But I thought it was 70 years after the death of the author (as opposed to the cited 95) or is that just for literature?

Correct me if I'm wrong...Type Plainly. (0)

Anonymous Coward | more than 9 years ago | (#11464275)

Before this whole discussion picks up steam.

http://www.nolo.com/ [nolo.com]

Is a plain english site for some legal issues. Type copyright into the search engine.

Re:Correct me if I'm wrong... (5, Informative)

Kiryat Malachi (177258) | more than 9 years ago | (#11464283)

Individuals: Life of the author + 70 years ( 302(a))

Joint Works: Life of the last surviving author + 70 years ( 302(b))

Anonymous Works, Pseudonymous Works (where identity is not revealed) and Works Made for Hire: 95 years from publication or 120 years from creation, whichever expires first ( 302(c))

Anonymous or Pseudonymous Works (where identity is revealed by filing): Life of the author + 70 years or life of the last surviving author +70 years ( 302(c))

Taken from here. [ttu.edu]

Re:Correct me if I'm wrong... (4, Informative)

Anonymous Coward | more than 9 years ago | (#11464377)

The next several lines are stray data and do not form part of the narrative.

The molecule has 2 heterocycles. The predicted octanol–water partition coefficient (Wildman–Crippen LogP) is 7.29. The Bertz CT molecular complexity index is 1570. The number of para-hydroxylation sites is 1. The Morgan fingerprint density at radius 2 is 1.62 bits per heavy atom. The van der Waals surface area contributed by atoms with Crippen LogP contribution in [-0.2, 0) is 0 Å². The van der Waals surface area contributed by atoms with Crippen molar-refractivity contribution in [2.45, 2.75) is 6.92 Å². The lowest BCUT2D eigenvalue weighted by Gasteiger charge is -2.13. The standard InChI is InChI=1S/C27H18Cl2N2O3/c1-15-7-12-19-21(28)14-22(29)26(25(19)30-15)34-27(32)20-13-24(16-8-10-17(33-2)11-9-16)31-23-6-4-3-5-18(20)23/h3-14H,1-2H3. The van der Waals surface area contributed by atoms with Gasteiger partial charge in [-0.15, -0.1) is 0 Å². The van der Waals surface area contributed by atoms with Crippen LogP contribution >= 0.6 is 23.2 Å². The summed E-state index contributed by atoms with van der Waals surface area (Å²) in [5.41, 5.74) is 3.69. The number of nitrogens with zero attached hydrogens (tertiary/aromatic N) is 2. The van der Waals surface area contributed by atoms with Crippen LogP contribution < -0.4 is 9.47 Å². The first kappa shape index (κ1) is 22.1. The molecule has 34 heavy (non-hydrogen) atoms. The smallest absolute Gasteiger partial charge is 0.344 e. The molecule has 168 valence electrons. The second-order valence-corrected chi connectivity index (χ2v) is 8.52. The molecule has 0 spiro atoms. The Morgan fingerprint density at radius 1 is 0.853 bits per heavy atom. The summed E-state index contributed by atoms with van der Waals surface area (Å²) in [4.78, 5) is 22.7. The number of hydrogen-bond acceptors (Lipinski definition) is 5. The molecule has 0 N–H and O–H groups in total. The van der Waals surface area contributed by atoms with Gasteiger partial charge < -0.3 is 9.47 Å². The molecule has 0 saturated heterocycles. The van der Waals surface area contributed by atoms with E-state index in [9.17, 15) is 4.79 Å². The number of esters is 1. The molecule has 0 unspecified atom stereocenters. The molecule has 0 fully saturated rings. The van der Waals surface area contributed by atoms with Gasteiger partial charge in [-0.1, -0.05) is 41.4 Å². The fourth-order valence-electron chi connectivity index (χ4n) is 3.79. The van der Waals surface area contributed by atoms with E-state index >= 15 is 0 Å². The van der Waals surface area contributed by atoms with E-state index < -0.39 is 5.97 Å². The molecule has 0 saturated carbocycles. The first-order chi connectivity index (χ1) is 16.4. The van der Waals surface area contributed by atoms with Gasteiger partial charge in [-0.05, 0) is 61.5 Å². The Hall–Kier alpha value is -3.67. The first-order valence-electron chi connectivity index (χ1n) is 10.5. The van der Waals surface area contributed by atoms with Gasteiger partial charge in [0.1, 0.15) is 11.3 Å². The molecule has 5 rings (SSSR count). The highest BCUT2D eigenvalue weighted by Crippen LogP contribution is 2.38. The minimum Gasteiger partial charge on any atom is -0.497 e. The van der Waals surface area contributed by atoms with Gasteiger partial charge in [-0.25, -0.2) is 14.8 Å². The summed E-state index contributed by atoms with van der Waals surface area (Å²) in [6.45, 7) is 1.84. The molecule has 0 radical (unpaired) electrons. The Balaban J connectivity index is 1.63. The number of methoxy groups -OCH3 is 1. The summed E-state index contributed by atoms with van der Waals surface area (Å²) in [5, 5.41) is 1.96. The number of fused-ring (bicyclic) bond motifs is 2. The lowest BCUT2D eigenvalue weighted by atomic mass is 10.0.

Taken from a 1999 page, good idea.

Laura's always been the go to gal on this one...

WHEN U.S. WORKS PASS INTO THE PUBLIC DOMAIN [unc.edu]

anon cause i think i've whored this link b4..

Re:Correct me if I'm wrong... (5, Informative)

Kiryat Malachi (177258) | more than 9 years ago | (#11464514)

A 1999 page is completely accurate when it comes to copyright *duration*, as terms have not been altered since 1998.

In fact, mine has significantly more (correct, for the record) detail regarding anonymously created works. In addition, Lolly is incorrect - works published between 1951 and 1977 all receive the 28+67 extension, not 64-77 as she claims.

It's all in here [copyright.gov] . Which, if you had read it recently, you would know has not been amended since the Bono Act in 1998.

Re:Correct me if I'm wrong... (4, Insightful)

AstroDrabb (534369) | more than 9 years ago | (#11464480)